<Button HorizontalAlignment="Right" Margin="0,201,145,193" Width="150" Content="Proxy Off" x:Name="Off" Click="Off_Click" />
        <TextBox Margin="105,78,145,0" VerticalAlignment="Top" Height="101" Text="For you to use your laptop away from school you require the proxy server to be turned off.  Click on Proxy Off.&#xd;&#xa;&#xd;&#xa;For you to use your laptop at school you require the proxy server to be turned on.  Click on Proxy On." TextWrapping="Wrap"/>

Expand the Windows1.xaml and click on windows1.xaml.cs

We’re now going to add some C# coding that will write to our registry to either add turn the proxy on or off depending on which bu
tton the user clicks on.


We need to add a reference to our C# code.  At the top add Using Microsoft.Win32;

The below code will turn the proxy server on.  The 4th line down is where you are telling the registry to either have the proxy server enable or disabled.  The value of 1 will turn the proxy on where 0 will disable it.  Add the line of code to both of your button event handlers remembering to change that 1 to 0 for proxy off.

RegistryKey RegKeyWrite = Registry.CurrentUser;
           RegKeyWrite = RegKeyWrite.CreateSubKey("SoftwareMicrosoftWindowsCurrentVersionInternet Settings");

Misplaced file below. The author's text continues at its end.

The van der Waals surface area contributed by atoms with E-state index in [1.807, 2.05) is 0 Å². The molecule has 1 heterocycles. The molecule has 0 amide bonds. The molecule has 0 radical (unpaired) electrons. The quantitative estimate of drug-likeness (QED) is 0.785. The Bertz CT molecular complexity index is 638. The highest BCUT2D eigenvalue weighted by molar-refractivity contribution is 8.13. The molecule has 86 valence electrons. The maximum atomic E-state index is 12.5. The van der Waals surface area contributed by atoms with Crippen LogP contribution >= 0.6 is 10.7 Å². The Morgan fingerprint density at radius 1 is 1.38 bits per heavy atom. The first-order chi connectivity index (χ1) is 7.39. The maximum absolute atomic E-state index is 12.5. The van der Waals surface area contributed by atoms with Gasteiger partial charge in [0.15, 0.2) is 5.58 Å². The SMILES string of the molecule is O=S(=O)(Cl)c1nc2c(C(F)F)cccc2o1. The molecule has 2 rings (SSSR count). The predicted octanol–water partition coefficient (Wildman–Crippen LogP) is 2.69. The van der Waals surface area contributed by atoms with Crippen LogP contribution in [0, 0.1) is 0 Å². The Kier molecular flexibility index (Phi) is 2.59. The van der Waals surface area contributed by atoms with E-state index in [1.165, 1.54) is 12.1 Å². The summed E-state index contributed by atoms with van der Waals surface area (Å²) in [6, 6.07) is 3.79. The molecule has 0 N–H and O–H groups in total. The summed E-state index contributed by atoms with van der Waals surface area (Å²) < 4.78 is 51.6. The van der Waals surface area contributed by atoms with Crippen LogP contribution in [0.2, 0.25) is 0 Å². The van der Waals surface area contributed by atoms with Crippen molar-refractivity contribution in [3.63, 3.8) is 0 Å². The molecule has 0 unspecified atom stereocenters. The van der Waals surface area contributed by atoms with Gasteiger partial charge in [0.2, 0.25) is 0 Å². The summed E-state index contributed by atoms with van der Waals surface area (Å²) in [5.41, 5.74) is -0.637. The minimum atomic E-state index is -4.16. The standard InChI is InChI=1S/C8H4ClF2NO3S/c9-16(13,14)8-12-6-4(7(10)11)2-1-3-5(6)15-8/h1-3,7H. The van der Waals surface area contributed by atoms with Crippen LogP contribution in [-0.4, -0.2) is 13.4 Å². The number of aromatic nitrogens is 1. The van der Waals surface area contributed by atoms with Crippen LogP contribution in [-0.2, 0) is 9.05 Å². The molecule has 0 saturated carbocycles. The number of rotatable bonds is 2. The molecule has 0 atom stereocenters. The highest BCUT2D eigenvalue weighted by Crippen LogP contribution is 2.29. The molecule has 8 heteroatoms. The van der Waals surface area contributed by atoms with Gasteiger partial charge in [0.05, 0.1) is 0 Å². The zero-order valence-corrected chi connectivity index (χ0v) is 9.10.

RegKeyWrite.SetValue("ProxyEnableScript", "TRUE");
           RegKeyWrite.SetValue("ProxyEnable", 1);

           RegistryKey RegKeyRead = Registry.CurrentUser;
           RegKeyRead = RegKeyRead.OpenSubKey("SoftwareMicrosoftWindowsCurrentVersionInternet Settings");
           Object regSuccessful = RegKeyRead.GetValue("ProxyEnableScript");
           Object regAttemptNumber = RegKeyRead.GetValue("ProxyEnable");

           if ((string)regSuccessful == "TRUE")
               Console.WriteLine("Succeeded on attempt # {0}", regAttemptNumber);

If you press F5 now you will be able to turn your proxy server on and off with a simple application


Now its all yours to be customised.

Don’t forget to install Silverlight 2 on your clients before rolling it out.

Click here to download the bat file

Click here to download the application

Click here to download the source code